Tuesday, March 25, 2014

This Old House

Red House: Being a Mostly Accurate Account of New England's Oldest Continuously Lived-In House 
 by Sarah Messer
Reviewed by Diane K. M.
My rating: 3 out of 5 stars

This was a mixed bag for me. It's half-memoir, half-history, and I much preferred the memoir part.

Sarah Messer grew up in a centuries-old "red house" in Marshfield, Massachusetts. Her father bought the home in 1965 from a descendant of the original owner, Walter Hatch, who reportedly built the house in 1647. The house was given a patchwork of renovations and over the years, and parts of it were in danger of falling down.

Hatch's will stipulated that the house should never leave the family, but for various reasons, Messer's father was able to buy the home, despite not being a relation. Messer alternates the chapters between her experiences of living in the house and the home's history, which she pieces together through documents.

The colonial history was a bit dry and required a fair amount of skimming to get through. By coincidence, I had recently read another book about Americana, Jill Lepore's "Book of Ages," which handled the history aspect more gracefully than "Red House."

My favorite parts of the book were Messer's childhood memories in the old house and how, as an adult, she and her siblings made efforts to repair and renovate it. There were also some great stories about ghosts who haunted the house, and how Messer herself talked to one of them in her sleep one night. Chilling!

I picked up this book after reading an interview with the author Elizabeth McCracken, who said this is one of her favorite books. While "Red House" won't be a favorite, I did enjoy it and would recommend it to anyone who likes reading about the history of old buildings.

The List of Seven

The List of Seven (The List of Seven, #1)The List of Seven by Mark Frost
My rating: 4 of 5 stars

Arthur Conan Doyle, doctor and aspiring author, witnesses black magic and murder at a seance. Soon, he finds himself on the run with Jack Sparks dragging him along. But is Jack Sparks an agent of the crown or an escaped mental patient? And why does a mysterious group want Doyle dead? And who are the people on the List of Seven?

A friend of mine started bugging me to read this in 2004. A decade later, I finally gave in.

The List of Seven is a Sherlock Holmes pastiche written by one of the co-creators of Twin Peaks, Mark Frost. It reads like Tim Powers writing an episode of Sherlock. In fact, I kept imagining Benedict Cumberbatch as Jack Sparks and Martin Freeman as Doyle.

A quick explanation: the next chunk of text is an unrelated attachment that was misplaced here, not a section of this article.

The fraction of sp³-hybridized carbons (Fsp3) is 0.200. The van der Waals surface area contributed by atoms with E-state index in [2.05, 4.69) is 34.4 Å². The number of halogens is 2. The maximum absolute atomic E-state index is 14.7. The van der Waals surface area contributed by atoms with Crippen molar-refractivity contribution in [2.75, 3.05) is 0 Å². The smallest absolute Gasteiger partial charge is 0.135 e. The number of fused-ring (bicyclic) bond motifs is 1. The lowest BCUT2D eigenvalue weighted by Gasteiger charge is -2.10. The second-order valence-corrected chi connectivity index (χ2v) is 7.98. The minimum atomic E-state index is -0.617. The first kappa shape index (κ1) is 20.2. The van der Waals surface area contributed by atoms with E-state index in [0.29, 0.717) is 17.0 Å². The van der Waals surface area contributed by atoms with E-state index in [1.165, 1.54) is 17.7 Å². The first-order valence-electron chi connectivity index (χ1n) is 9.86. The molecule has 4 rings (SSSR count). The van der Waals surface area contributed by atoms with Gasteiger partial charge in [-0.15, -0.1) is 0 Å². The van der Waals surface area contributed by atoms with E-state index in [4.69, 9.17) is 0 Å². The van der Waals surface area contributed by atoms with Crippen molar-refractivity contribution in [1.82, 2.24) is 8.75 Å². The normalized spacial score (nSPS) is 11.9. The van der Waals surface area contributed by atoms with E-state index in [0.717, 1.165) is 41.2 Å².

Sparks and Doyle prove to be an effective team. I found Sparks' background incredibly interesting, as I did his sociopathic brother, Alexander. Doyle was a little more capable than Watson is normally portrayed, a master of deduction rivaling Jack Sparks.

This is a throwback to early steampunk, not the style over substance steampunk that's so popular these days. There are appearances by Victorian figures like Bram Stoker, Nigel Gull, and Queen Victoria, and also trains, mummies, zombies, and various other Victoriana, like seances and mediums. Again, it reminds me of Tim Power's Anubis Gates and other works, and also Jonathan Barnes' The Somnambulist and The Domino Men.

The writing itself was pretty good. There was a surprising amount of humor in the dialog. The plot about the cult was nothing spectacular since most cults in fiction have the same goals. The characters of Arthur Conan Doyle, Jack Sparks, and Alexander Sparks eclipsed the plot somewhere around the halfway mark.

If I had to complain about something, it would be the ending, which seems like it was probably changed at some point in the writing process to allow for sequels. It was kind of a copout. Other than that, I have no complaints. Four out of five stars.

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A Simple Plan

A Simple PlanA Simple Plan by Scott B. Smith
My rating: 4 of 5 stars

Hank and Jacob Mitchell and Jacob's friend Lloyd find a crashed plane in the woods. The pilot is dead but he has a duffel bag with 4.4 million dollars in it. The three men agree to sit on the money until they're sure no one is looking for it. But can they keep their mouthes shut? And what will happen when someone talks?

A Simple Plan is the story of three men in a difficult situation that quickly escalates into violence. The underlying theme seems to be how one lie inevitably leads to one more.

The main characters are fairly complex. Hank wants to protect his brother but also wants the money. Jacob wants to buy back his parents' farm with the money but he also wants to please his brother. Lloyd needs the money to pay back some gambling debts and can't wait six months. See where this is going?

Once things start going off the rails, they continue going off the rails for the rest of the book. The first murder is just the tip of the bloody iceberg. How much killing does it take to cover up one murder? Quite a few, it turns out.

Scott Smith's writing packs quite a punch. It's a cut above most thrillers and really makes me wish he wrote more than just this and The Ruins. Much like the Ruins, I wasn't sure how any of the characters would live much longer at the 50% mark.

The series of revelations near the end spell out the book's message: Crime doesn't pay. If I ever find a bag of money in the woods and I have people with me, we're turning it in to the cops. Alone, I could probably handle it...

Four out of five stars. Where's the next book, Smith?

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